The Chinese share market extended its positive run on Tuesday, in line with the mainland government’s push for a stronger market, while the rest of the region turned cautious on equities.
MSCI’s broadest index of Asia-Pacific shares outside Japan see-sawed during the local session and was down 0.2%, after it briefly traded in positive territory.
The negative performance on Tuesday came after the index rose 7% which took it to a 4-1/2 month high in the past five trading sessions.
Japan’s Nikkei gave up 0.7% while U.S. stock futures shed 0.25% in Asia after hefty gains on Monday in the wake of surging Chinese shares.
In China, Shanghai’s blue chip CSI300 index and Shenzhen shares, which had gained more than 13% in the past five sessions, rose a further 1.5%, led by rises in the tech sector.
Ample Finance Group director Alex Wong said while Chinese market sentiment was positive, investors remained cautious to the risk of that being short-lived.
“The mood is still quite strong…and I think people will be willing to hold on for a while as we absorb some of the positive news in the world,” Wong told Reuters in Hong Kong.
“The upward momentum is strong but people are alert to the prospect of any reversal of that. If that occurs we could see a sharp correction.”
Hong Kong’s Hang Seng index was down 0.86% despite the city’s chief executive Carrie Lam saying on Tuesday market reaction had been positive to China’s recently introduced national security law.
Graphic: ChiNext powers ahead https://fingfx.thomsonreuters.com/gfx/mkt/jbyvrrjdnve/Pasted%20image%201592901078773.png
Analysts said jawboning by the Chinese government through a state-sponsored journal on the importance of “fostering a healthy bull market” published on Monday had spurred the buying binge in mainland Chinese shares.
The current China rally has echoes of the past, especially during 2007 and in the buying binge that followed the crash in 2015 that was largely driven by Chinese retail investors.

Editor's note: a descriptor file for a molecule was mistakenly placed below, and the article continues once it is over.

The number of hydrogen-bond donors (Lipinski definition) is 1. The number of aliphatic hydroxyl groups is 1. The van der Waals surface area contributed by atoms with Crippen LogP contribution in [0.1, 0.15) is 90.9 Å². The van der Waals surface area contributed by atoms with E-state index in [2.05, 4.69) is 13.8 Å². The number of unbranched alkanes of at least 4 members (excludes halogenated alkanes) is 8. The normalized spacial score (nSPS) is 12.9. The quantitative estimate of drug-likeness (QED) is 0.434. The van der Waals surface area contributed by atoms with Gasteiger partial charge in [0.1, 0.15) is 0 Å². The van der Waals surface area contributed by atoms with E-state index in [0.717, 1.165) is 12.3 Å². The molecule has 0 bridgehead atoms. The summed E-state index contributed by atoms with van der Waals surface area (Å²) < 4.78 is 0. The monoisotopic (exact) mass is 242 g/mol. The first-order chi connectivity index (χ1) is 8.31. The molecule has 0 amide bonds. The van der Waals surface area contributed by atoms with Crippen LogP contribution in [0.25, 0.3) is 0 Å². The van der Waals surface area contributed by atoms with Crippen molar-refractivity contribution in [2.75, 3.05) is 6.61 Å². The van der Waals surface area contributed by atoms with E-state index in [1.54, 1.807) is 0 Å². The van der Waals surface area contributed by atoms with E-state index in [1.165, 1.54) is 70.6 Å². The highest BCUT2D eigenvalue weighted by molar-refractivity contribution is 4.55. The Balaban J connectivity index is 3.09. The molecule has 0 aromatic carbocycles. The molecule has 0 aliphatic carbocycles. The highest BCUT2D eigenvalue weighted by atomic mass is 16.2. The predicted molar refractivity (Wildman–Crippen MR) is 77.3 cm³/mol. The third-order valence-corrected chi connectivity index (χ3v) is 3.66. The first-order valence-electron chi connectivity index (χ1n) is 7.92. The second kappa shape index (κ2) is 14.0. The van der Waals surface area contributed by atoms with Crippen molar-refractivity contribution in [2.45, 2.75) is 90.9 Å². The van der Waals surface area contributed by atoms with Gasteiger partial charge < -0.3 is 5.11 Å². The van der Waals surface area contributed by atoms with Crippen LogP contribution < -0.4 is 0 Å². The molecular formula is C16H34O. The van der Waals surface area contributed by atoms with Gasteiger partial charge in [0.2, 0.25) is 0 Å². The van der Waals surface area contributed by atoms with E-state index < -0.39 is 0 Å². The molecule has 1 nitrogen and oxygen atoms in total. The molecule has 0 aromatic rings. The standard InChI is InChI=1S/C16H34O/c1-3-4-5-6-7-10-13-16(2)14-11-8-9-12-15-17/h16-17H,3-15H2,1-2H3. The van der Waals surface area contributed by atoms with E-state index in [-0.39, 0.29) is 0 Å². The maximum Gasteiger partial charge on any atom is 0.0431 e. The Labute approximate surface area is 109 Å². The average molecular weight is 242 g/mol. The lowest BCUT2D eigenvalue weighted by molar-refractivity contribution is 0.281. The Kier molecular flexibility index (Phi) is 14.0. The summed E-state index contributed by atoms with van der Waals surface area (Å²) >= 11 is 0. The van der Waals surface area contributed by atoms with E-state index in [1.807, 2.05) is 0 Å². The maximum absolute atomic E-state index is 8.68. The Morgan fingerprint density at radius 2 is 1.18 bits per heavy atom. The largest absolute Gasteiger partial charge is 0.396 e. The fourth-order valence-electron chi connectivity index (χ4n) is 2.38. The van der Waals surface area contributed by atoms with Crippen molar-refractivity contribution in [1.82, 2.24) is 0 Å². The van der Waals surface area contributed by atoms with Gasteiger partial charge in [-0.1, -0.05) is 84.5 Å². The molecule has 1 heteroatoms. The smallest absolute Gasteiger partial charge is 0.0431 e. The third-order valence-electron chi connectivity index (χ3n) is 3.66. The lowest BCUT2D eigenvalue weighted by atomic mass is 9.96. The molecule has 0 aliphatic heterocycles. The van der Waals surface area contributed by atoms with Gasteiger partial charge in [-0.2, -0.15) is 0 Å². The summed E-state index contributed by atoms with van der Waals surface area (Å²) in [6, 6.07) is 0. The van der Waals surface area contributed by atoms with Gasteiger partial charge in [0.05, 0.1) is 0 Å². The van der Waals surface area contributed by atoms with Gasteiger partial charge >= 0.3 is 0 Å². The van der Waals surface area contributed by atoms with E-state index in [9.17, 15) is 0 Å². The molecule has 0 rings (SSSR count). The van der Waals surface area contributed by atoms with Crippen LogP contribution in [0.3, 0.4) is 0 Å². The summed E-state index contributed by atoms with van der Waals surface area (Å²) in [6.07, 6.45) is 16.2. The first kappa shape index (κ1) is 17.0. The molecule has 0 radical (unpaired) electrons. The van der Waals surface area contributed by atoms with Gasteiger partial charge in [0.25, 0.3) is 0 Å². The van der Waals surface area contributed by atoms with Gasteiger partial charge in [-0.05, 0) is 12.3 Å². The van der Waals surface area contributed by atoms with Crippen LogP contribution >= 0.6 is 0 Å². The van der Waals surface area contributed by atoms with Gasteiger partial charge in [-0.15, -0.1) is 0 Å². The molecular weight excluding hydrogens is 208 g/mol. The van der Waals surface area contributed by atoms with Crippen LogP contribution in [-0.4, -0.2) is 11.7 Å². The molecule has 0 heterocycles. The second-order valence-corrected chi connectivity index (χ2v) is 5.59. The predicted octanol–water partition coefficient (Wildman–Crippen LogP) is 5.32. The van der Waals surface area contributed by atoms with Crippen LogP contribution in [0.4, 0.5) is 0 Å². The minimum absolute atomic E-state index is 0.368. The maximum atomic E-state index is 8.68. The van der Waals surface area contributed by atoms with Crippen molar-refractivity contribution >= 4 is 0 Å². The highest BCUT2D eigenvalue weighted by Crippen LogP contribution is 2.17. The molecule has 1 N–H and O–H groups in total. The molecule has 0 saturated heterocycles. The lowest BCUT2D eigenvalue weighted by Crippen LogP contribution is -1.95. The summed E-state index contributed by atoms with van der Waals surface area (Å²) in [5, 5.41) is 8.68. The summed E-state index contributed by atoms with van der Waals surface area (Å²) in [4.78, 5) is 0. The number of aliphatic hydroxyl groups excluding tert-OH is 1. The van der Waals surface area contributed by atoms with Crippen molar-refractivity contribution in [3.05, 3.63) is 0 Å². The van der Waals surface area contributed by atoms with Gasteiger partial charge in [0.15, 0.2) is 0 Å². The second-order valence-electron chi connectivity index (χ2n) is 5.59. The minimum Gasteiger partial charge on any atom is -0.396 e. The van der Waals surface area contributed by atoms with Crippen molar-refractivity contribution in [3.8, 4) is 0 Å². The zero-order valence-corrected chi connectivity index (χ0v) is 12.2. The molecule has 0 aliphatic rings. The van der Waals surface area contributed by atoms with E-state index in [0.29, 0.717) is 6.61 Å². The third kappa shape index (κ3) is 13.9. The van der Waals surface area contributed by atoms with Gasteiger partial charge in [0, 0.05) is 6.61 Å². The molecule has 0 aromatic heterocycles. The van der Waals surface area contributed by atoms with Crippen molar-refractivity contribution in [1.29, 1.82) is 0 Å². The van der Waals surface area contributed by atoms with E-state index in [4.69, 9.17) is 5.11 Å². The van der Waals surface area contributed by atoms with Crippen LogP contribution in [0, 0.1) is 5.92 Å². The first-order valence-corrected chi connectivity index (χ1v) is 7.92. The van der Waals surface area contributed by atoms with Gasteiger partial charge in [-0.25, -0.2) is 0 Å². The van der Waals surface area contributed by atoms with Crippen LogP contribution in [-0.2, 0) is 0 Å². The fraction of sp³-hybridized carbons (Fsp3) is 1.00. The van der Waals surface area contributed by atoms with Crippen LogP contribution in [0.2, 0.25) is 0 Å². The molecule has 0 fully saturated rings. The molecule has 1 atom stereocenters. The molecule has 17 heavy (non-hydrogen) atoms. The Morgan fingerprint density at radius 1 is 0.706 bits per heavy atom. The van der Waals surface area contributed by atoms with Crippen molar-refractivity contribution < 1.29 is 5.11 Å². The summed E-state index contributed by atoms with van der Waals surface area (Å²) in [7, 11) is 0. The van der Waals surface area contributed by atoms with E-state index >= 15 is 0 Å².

“Shades of John F. Kennedy’s ‘Ask not what your country can do for you’ inauguration speech here and as close as you might get to a Chinese government ‘put’ as anything the Fed has done to date vis-à-vis the U.S. stock (and credit) markets,” said Ray Attrill, head of FX strategy at NAB, in a research note.
A sharp rebound in U.S. services industry activity in June, almost returning to pre-pandemic levels, also helped to whet investors’ risk appetite.
Still, new coronavirus cases surged in several states, forcing some restaurants and bars to close again in a setback to the budding recovery, keeping gains in risk assets in check.
In the currency market, the Chinese yuan made headway, hitting its highest levels in nearly four months. The renminbi rose 0.1% to 7.0115 per dollar.
“The yuan is supported by the risk-on mood in the Chinese share market despite lingering uncertainties over the U.S.-China relations and an anticipated slow pace of recovery,” said Ei Kaku, senior strategist at Nomura Securities.
“Nor have we seen large capital flows that would boost the yuan,” she said.
Other major currencies were little changed, with the yen flat at 107.41 to the dollar and the euro unchanged at $1.1312.
The Reserve Bank of Australia held the official cash rate steady at 0.25% for July, which is a record low, but the central bank sounded an optimistic tone in a statement accompanying the decision.
The Aussie dollar was relatively steady at $0.6968 following the decision..
Gold held steady near an eight-year peak, changing hands at $1784.24 per ounce.
Oil prices were mixed in line with some of the Asian equities markets.
Brent crude lost 0.51% to $42.88 per barrel, while U.S. West Texas Intermediate crude fell 0.59% to $40.39.
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